When a home is properly staged, it should highlight the function and beauty of the property so that buyers can more easily imagine themselves living there. Staging is just as important for in-person home tours as it is for online property photos. More than 90% of home buyers search for homes online, and 85% of buyers say it’s the photos that are the most important factor in deciding which homes to view.

Prepping Your Home for the Photo Shoot:

1. Consider the Background

Appropriately displayed art on walls or above a fireplace can add color to the background and enhance the property’s online photos. Also, be sure to tidy up those bookshelves! Overstuffed shelves with various books and decor can create a visual nightmare. Organize them by coordinating the books or magazines by colored sleeve or by height. To add visual interest, group nicely tiered stacks and display them upright with a few decor items between or on one end. But always remember: Less is best! 

2. Clean the Light Fixtures

Clean lamps, chandeliers, and light fixtures throughout the home. Change out lampshades that may be yellowing on the inside, and be sure to replace any burnt-out light bulbs as well. Lamps are an important source of light that helps to show off all the features of a room.

3. Dust

Photographs can easily pick up tiny dust particles when light reflects from the camera flash. Make sure rooms are well-dusted and vacuumed after staging is completed and before photographing the property.

4. Careful with Props

While the perfect accessory can enhance the feel of a room, props that are clichés—like wine bottles and glasses or candles around a bathtub—often distract home buyers and portray a photo that is "too staged.” The setting should be clean and simple and not overdone. Pretty white orchids, simple greenery, or even a fur throw are easy and inexpensive props and add just enough accent without overdoing it.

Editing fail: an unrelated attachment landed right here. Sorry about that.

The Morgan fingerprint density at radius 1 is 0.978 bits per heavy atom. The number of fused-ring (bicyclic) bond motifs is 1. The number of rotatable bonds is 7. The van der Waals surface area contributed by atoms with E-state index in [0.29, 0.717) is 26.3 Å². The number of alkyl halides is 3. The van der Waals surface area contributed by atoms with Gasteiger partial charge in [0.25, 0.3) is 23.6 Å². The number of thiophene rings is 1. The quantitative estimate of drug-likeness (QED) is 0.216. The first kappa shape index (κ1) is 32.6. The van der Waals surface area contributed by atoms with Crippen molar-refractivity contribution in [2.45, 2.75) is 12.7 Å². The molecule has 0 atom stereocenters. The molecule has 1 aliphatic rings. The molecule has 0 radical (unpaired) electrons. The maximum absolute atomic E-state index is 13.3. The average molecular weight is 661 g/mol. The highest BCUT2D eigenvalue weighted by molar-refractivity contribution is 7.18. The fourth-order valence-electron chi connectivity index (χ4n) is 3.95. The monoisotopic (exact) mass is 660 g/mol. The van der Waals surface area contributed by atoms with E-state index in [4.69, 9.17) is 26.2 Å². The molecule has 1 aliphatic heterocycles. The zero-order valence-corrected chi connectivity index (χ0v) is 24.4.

5. Avoid Common Photo Blunders

First impressions count the most when buyers are viewing hundreds of photos of homes online. Always make sure that the toilet seat lids are closed in your bathroom shots. Avoid taking photos with the TV running in the background, as it often distracts from real estate listing photographs overall. Move any vehicles in the front driveway out of the way prior to any photographs being taken. Carefully scrutinize each room to make sure it’s photo-ready.

6. Brighten Your Listing Photos

Watch the lighting in the room. When taking pictures, make sure the sun isn’t filtering in. It’s best to snap at dusk or on overcast days. This gives a living space more balanced light. Avoid the washed-out look that could come from too much sunlight or a camera flash. If rooms are dark and not well lit, then add a lamp or two. Use 60-watt "warm” or "bright white” light bulbs, which will brighten a room but still appear soft in photographs.

7. Use Wide Angles Fairly

Go easy on the wide-angle lens, especially when taking photos of smaller rooms. This will help avoid making a small room look like the size of a football field, causing distortion or unrealistic proportions. It could even possibly disappoint a buyer upon viewing the property in real life. 

8. Watch the Composition

The best height to take photographs is often up for debate. In general, photographers will say it’s best to take photos from a chest height level or at a height that best suits the contents within that room. Essentially, the goal is to fill the photograph with just enough balance of floor and ceiling as well as with the contents of the room and to not have any dead space.

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